LONDON, Ontario — The Penguins have the market cornered on German hockey players.
Which is why it should come as no surprise that, at a retirement party for former NHL player Marco Sturm over the summer, Penguins prospect Tom Kuhnhackl got the opportunity to introduce himself to a few fellow Germans in the organization — forward Marcel Goc and defenseman Christian Ehrhoff.
“I walked down to the locker room after the game,” Kuhnhackl explained. “It’s my hometown team. I know the coaches, so they let me go in. I introduced myself and talked to them. They’re great guys. They’ve played in the NHL and have a lot of experience.”
Kuhnhackl grew up in Landshut, which is about a 20-minute drive from Sturm’s hometown of Dingolfing. In addition to Goc and Ehrhoff, Kuhnhackl said he has also spoken with Penguins goaltender Thomas Greiss, who was born in Fussen.
Kuhnhackl is in the final year of his entry-level contract, and he knows he needs to give management a reason to sign him to a new deal.
After bouncing between Wheeling (ECHL) and Wilkes-Barre (AHL) last season, Kuhnhackl wants to get more consistent with his game and play a physical style, one befitting of his 6-foot-2, 196-pound frame.
“I started off real well last year, then I kind of fell in a hole,” said Kuhnhackl, who finished with 15 goals and 24 points in 64 games between the two leagues. “I couldn’t get out of it. That can’t happen this year. If I’m in a hole, I have to help the team in a different way, maybe with a fight or a big hit or something.”
>>Despite Tuesday’s 2-0 loss to the Toronto Maple Leafs, Kuhnhackl was part of a forward group that exceeded expectations.
Kuhnhackl scored a power play goal during Saturday’s 4-3 win over Ottawa then struck again in the shootout Sunday. Jean-Sebastien Dea led all scorers with two goals and three assists. Anton Zlobin and Josh Archibald each added a pair of goals.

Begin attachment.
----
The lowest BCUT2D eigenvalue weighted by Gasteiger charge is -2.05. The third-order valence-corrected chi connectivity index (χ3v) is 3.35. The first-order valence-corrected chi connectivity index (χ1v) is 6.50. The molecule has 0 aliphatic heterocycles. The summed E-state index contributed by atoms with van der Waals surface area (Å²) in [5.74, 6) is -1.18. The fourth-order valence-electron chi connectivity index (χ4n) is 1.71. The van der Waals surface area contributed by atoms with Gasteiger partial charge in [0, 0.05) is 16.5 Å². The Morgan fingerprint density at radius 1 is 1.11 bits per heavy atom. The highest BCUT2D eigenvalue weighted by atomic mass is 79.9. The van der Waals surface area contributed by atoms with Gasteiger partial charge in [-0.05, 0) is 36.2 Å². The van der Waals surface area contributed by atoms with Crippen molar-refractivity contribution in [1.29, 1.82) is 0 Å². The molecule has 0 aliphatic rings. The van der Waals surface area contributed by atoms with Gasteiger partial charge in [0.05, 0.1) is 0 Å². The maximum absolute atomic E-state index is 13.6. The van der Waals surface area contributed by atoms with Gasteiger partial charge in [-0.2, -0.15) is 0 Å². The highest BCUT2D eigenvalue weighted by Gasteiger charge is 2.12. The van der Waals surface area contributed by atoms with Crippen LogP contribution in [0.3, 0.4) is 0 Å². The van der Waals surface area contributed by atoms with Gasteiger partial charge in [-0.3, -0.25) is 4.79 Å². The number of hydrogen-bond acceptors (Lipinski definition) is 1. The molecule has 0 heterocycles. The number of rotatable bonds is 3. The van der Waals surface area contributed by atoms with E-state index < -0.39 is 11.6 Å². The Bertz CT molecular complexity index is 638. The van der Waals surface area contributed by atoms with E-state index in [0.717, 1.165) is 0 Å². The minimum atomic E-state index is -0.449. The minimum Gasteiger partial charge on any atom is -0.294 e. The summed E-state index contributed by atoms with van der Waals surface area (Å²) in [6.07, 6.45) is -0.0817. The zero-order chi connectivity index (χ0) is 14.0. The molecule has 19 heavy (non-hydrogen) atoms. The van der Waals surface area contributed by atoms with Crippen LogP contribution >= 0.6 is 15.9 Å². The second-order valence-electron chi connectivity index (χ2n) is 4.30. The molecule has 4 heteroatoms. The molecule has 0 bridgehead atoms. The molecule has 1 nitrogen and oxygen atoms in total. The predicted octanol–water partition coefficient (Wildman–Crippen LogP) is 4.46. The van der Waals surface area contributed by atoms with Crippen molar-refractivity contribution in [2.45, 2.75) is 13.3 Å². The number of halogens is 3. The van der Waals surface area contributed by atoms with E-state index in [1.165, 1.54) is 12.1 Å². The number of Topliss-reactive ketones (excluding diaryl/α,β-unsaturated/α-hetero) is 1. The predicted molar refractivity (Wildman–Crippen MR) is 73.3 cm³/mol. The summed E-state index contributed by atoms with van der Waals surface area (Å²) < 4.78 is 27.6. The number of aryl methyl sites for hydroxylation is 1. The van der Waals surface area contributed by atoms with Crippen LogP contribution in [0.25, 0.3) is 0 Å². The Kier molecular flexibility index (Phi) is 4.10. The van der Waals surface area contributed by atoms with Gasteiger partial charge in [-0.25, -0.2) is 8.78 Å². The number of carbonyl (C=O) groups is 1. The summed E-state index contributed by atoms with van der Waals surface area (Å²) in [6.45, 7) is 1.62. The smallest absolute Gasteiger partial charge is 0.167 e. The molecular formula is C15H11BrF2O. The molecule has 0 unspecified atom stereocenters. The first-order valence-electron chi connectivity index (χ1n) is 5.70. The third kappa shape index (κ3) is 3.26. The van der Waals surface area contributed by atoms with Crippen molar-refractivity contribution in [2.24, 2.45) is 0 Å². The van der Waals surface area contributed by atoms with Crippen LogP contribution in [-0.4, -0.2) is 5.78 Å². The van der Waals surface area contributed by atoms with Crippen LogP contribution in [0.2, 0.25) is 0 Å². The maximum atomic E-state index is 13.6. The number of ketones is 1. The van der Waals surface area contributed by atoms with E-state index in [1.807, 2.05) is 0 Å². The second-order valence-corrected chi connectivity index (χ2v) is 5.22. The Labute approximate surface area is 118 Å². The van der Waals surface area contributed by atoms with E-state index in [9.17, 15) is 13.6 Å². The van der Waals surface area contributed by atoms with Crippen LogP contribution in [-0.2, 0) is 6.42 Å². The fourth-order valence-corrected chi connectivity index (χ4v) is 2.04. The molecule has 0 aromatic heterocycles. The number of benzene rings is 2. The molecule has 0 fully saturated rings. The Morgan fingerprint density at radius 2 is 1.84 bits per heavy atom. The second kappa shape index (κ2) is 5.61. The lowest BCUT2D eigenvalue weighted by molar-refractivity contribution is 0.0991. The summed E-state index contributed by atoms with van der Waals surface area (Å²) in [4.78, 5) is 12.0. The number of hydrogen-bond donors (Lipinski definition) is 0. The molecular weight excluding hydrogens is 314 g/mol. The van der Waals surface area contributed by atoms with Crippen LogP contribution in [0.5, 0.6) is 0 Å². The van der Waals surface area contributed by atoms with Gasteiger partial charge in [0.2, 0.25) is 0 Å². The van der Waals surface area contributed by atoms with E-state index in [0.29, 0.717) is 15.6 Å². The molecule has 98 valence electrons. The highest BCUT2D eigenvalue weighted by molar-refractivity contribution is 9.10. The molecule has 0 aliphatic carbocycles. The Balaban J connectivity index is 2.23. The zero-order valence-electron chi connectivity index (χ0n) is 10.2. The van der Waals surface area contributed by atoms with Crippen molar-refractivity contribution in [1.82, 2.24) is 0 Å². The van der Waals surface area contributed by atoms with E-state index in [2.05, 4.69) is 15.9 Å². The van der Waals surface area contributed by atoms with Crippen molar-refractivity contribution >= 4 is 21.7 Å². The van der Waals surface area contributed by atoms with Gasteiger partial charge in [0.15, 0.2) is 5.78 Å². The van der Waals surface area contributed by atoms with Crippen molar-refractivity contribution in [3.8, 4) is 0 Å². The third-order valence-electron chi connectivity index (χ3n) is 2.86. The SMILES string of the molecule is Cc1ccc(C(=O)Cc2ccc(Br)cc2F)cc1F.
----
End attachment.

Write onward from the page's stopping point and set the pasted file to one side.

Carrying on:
“We have a speedy team,” Kuhnhackl said. “I think a lot of people were surprised about our offense.”
Added prospects coach John Hynes: “(Tuesday) we didn’t score any goals, but I think when you look at the forward group in general, there was speed, hockey sense, and there was some offensive things that were created because of that.”
>>One of those was a shot by Bryan Rust about eight minutes into the game that Toronto goaltender Antoine Bibeau dove to his left to snare with his catch glove, an absolutely beautiful save.
“That was a momentum swing,” Hynes said. “They got some life from that.”
Brett Findlay tapped home a Jeremie Fraser point shot and Patrick Bowles buried a feed from Connor Brown to give the Maple Leafs a 2-0 lead in the second period.
Penguins forward Adam Payerl fought Fraser in the third, trying to give the team some life, but Bibeau, who made 25 saves, wasn’t budging.
“He was good,” Payerl said. “He was hard to beat.”
>>With Brian Dumoulin a healthy scratch, fellow defenseman and London native Reid McNeill served as captain on Tuesday.
“He’s been around,” Hynes said of McNeill. “He’s played in the tournament for a little bit. He’s going into his third year pro. That’s how we evaluated the captains. This week is more about experience and guys we felt deserve it.”
>>The Penguins open camp with physicals Thursday, and Payerl will be there.
Expect him to challenge for a spot. After all, he had a two-game cameo last year and certainly didn’t look out of place with the big club.
“If you look at the lineup, there’s a couple spots there,” Payerl said. “It’s just a matter of who earns it in camp. I want to be one of those guys who makes a hard decision for the coaches.”
Be GRATEFUL to each other,